One illustrative embodiment of the collector 30 of FIG. 2 will be described in greater detail with reference to FIG. 3, which is a schematic view of a collector 100. The collector 100 may be used with the system 10 described above (e.g., as collector 30). The collector 100 includes a body 110 and a membrane structure 120 within the body 110. The body 110 of collector 100 may be made of any suitable materials, e.g., a metal, polymer, or the like.
 Further, the body may be any suitable shape.
 The collector 100 may further include a collection portion 130 and an extraction portion 140. Although depicted as two separate portions, the collection portion 130 and the extraction portion 140 may be the same portion of the collector 100.
 The collection portion 130 includes an air inlet 132 and an outlet 134 for providing a path for an air stream to travel through the collector 100. Although depicted as having one inlet 132 and one outlet 134, the collection portion 130 may include any suitable number of inlets and outlets. The membrane structure 120 is positioned in the pathway of the air stream such that the air stream may travel through the membrane structure 120. As the air stream passes through the collection portion 130, materials contained within the airstream may be collected by the membrane structure 120.
 The membrane structure 120 includes a porous substrate 122 and a mesoporous membrane 124 on the porous substrate 122. As described herein, the porous substrate 122 may be made of any suitable materials for supporting the mesoporous membrane, e.g., glass, silicon, metal, polymeric materials, or any other material that is reasonably strong and may be formed with reasonable tolerances. Further, the porous substrate may be manufactured using any suitable technique known in the art. For example the porous substrate may be manufactured using techniques described in U.S. Pat. No. 4,687,551 “Porous Films and Method of Forming Them.”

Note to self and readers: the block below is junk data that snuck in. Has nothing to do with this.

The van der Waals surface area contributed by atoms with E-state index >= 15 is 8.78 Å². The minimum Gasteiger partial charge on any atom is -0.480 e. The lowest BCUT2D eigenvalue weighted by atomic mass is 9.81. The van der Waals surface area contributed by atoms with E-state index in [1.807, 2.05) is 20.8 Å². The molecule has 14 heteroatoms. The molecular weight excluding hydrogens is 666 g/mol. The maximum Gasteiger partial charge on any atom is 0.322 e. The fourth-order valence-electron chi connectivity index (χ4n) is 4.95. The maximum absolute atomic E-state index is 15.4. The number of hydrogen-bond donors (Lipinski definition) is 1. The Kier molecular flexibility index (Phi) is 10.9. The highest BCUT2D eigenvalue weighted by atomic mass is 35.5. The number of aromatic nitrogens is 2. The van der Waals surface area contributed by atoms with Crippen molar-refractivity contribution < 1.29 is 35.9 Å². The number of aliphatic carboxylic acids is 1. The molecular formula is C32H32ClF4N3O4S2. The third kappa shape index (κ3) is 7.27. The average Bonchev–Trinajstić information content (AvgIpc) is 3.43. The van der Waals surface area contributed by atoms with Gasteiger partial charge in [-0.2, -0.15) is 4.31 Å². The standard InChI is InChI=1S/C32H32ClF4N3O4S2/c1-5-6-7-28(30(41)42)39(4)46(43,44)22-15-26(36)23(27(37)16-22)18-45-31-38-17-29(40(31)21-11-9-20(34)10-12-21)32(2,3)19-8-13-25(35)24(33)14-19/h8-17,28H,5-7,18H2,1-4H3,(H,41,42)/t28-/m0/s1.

The porous substrate 122 includes several pores that are of a size such that air passes through porous substrate 122. For example, the pore size of each pore may be greater than 1 mm. It may be preferred that the pore size may be greater than 5 mm. More preferably, the pore size may be greater than 10 mm. The substrate may be any suitable shape, e.g., rectilinear, circular, etc.
 The mesoporous membrane 124 includes an active surface 126 and a support surface 128. The support surface 128 is placed on a major surface of the porous substrate 122 such that the substrate 122 supports the mesoporous membrane 124 and prevents it from tearing or rupturing. The mesoporous membrane 124 may be made from an inorganic material with a high elastic modulus, and is preferably modified to create a robust, reusable inorganic/organic hybrid membrane. It may be preferred that the mesoporous membrane 124 is a single layer alumina or silicon membrane. The mesoporous membrane 124 may be treated to facilitate extraction of a sample from the active surface 126 of the mesoporous membrane 124 as is further described herein.